Cabinet considering bill to strip rights of citizens accused of treason – Jerusalem Post Israel News

The Ministerial Committee for Legislation will vote on Tuesday on whether to support an amendment bill to the Citizenship Law that will allow the Interior Minister not only to revoke citizenship from citizens who betrayed the country or have taken part in terrorist activity, but also to deprive them of residence benefits.

Currently, Israelis whose citizenship was revoked for these reasons (who do not have dual citizenship) are eligible for the status of “permanent resident,” which grants them social rights, including social insurance and health insurance.

According to its explanatory notes, the bill wishes to annul this situation and make these residents’ status equal to that of temporary visa holders. “Because permanent residence leaves a person with almost full citizen rights, the revocation of citizenship in Israel bares a declarative nature, and not more than that,” the notes read. “This bill completes the legislative regulation and prevents people who turned their back to the State of Israel from receiving their rights, including those granted to residents.”

“In order to regulate this situation, the bill suggests granting these people the status of visitors. This allows them to stay in Israel for up to five years. Thus, they are not eligible for residents’ benefits,” says the notes. “Alongside that, it was determined that after this five-year period has ended, they can appeal to the court to consider granting them residence status or lengthen their stay for another five years.”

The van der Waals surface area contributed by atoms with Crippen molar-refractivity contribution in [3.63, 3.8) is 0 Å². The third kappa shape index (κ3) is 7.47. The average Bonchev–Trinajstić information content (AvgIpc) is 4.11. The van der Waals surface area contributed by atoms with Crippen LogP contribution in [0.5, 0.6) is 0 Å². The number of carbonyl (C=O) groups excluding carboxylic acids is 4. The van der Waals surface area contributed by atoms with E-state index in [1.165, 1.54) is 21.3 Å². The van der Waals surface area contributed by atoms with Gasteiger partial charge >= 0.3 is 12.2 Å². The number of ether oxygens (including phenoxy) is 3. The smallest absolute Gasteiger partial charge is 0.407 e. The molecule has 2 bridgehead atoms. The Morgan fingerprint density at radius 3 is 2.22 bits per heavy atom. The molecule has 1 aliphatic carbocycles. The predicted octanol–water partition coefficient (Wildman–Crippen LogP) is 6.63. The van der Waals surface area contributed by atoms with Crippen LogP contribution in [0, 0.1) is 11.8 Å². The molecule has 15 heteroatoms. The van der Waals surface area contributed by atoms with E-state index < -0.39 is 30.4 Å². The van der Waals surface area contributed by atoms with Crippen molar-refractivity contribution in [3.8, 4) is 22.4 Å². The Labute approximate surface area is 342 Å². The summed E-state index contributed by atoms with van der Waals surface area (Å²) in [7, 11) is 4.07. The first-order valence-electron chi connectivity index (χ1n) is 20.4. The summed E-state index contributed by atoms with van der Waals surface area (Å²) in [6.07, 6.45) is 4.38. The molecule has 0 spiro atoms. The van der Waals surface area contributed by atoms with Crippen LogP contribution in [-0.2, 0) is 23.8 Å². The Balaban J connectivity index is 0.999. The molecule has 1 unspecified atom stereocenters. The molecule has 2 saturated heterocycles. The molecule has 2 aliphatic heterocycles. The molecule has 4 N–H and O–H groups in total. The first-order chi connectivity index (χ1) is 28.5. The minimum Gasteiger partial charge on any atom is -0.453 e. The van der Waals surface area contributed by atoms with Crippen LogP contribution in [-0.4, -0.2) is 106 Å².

MK Anat Berko (Likud) said that the purpose of this bill is to strengthen Israel’s security and to deter its citizens from being involved in terrorist activity.

“We want to protect the citizens of Israel,” she said. “We want to stress to these citizens who consider engaging in terrorist acts that it bears a toll on them – and they will have to pay it.”

This comes after the Knesset’s approval last week in the second and third readings of the “Azmi Bishara bill,” which allows the state to prevent a suspect of terrorist acts to enter Israel in order to attend their revocation of citizenship hearing in court.

“My bill is a direct continuation of the ‘Azmi Bishara bill,'” said Berko. “He fled the country because otherwise he would have been sent directly to jail for treason and for cooperating with the enemy during wartime.”


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